p.s. no April fools here. 1 year ago I released HyperLogLog, today 3.0.0, just to contrast with some shit done this April fool lameness.
https://twitter.com/antirez/status/583279481453936640


Agreed, I thought it was going to be a spoof of the MongoDB 3.0 announcement/release..

http://www.mongodb.com/blog/post/announcing-mongodb-30


Why not just linking to the google groups post or the release notes?


Still no SSL, so using redis-client still just spews your password out all over the internet.


There are plenty of alternatives to every library having to have yet another probably broken security layer. Probably better to focus on this layer being separate from everyone having to implement it.

Like, stunnel: https://www.stunnel.org/index.html and how to setup (Re: MySQL over stunnel) http://linuxgazette.net/107/odonovan.html


Why are you connecting to a Redis box across the internet? There's a great (and after Heartbleed, prophetic) post on the Varnish web site about why they don't implement SSL, I imagine Redis would be similar:

https://www.varnish-cache.org/docs/trunk/phk/ssl.html


I love this post. Not every single piece of software needs to include SSL support out of the box. Sometimes, for the exact reasons Varnish explains, it just doesn't make sense.


Varnish is other thing. For cross-datacenter replication you will want SSL. So for Redis Cluster it's a necessary thing.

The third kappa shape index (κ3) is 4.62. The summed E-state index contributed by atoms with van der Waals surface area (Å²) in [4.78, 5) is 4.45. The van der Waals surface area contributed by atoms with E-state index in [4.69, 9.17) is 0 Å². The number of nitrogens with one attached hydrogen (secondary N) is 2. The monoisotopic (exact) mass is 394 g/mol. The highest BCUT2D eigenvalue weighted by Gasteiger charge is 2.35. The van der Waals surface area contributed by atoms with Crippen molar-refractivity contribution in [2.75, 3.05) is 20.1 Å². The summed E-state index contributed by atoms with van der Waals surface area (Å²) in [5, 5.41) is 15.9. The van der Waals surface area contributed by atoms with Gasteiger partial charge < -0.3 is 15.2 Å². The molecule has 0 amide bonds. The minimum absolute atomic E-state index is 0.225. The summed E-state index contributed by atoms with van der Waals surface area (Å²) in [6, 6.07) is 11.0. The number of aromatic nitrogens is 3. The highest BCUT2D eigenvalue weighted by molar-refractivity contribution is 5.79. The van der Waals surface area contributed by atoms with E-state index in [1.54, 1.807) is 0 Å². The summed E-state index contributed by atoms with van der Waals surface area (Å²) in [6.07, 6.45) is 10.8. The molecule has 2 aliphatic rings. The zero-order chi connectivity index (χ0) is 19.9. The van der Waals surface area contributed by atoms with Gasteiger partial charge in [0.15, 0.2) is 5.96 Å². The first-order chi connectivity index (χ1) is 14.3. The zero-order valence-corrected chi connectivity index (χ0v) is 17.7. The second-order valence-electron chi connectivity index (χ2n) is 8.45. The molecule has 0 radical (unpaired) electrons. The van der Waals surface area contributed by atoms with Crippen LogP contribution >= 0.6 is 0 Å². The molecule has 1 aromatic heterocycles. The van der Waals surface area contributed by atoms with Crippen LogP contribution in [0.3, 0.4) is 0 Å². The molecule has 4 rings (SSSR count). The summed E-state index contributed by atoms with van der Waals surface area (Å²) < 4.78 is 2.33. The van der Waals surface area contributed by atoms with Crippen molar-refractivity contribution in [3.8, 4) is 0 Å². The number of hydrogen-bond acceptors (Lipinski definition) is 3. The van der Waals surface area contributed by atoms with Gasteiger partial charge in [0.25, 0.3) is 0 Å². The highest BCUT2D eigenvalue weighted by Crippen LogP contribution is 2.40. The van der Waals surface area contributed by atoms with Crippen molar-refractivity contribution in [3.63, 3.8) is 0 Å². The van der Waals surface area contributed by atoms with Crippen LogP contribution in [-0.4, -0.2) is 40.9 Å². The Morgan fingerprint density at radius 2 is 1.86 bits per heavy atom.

For cross-datacenter replication you should be using a secured VPN anyway.


No, if your db can use SSL, then additional layer of complexity is not required.

upd.: don't get me wrong, Redis is my favorite DB, really. But better to be objective.


It's hard to imagine every service in your infrastructure implementing SSL would be more secure than a single VPN tool. You are very optimistic about the difficulties of getting security right.


It's really simple to imagine and I even have implemented it :) "One single VPN" may (and will) fail sometimes, so count your complexity and stability with and without one extra service.


I'm sorry to be skeptical, but when a random person on the internet claims to have implemented SSL more securely than open source tools that are completely built around security, I tend to not believe it.

Implementing SSL is easy. Implementing SSL correctly is very difficult, and you probably won't find out you did it wrong for a long time, if ever.


I'm not implementing SSL, I just use it. With MySQL you can just use it. With Redis you have to use VPN with all costs of VPN. Please calm down and stop forcing your preference of VPN as the only right way.


Surely you would keep this in a private network? Layer 2/Encrypted VPNs?


For Redis - yes. But VPN is additional latency and additional service you have to monitor/restart/duplicate.


Transport security is mostly better implemented via ipsec (a VPN tunnel).

I'm happy that redis doesn't implement SSL, it just shows that they are prioritizing relevant features.


As a operations person, this is the wrong way to go. The VPN becomes a single point of failure. Attempts at HA fail in my experience.

Also solutions like stunnel create a separate process that has to be managed. If I have one for redis, and then one for something else it is harder to tell them apart, because both will be named stunnel.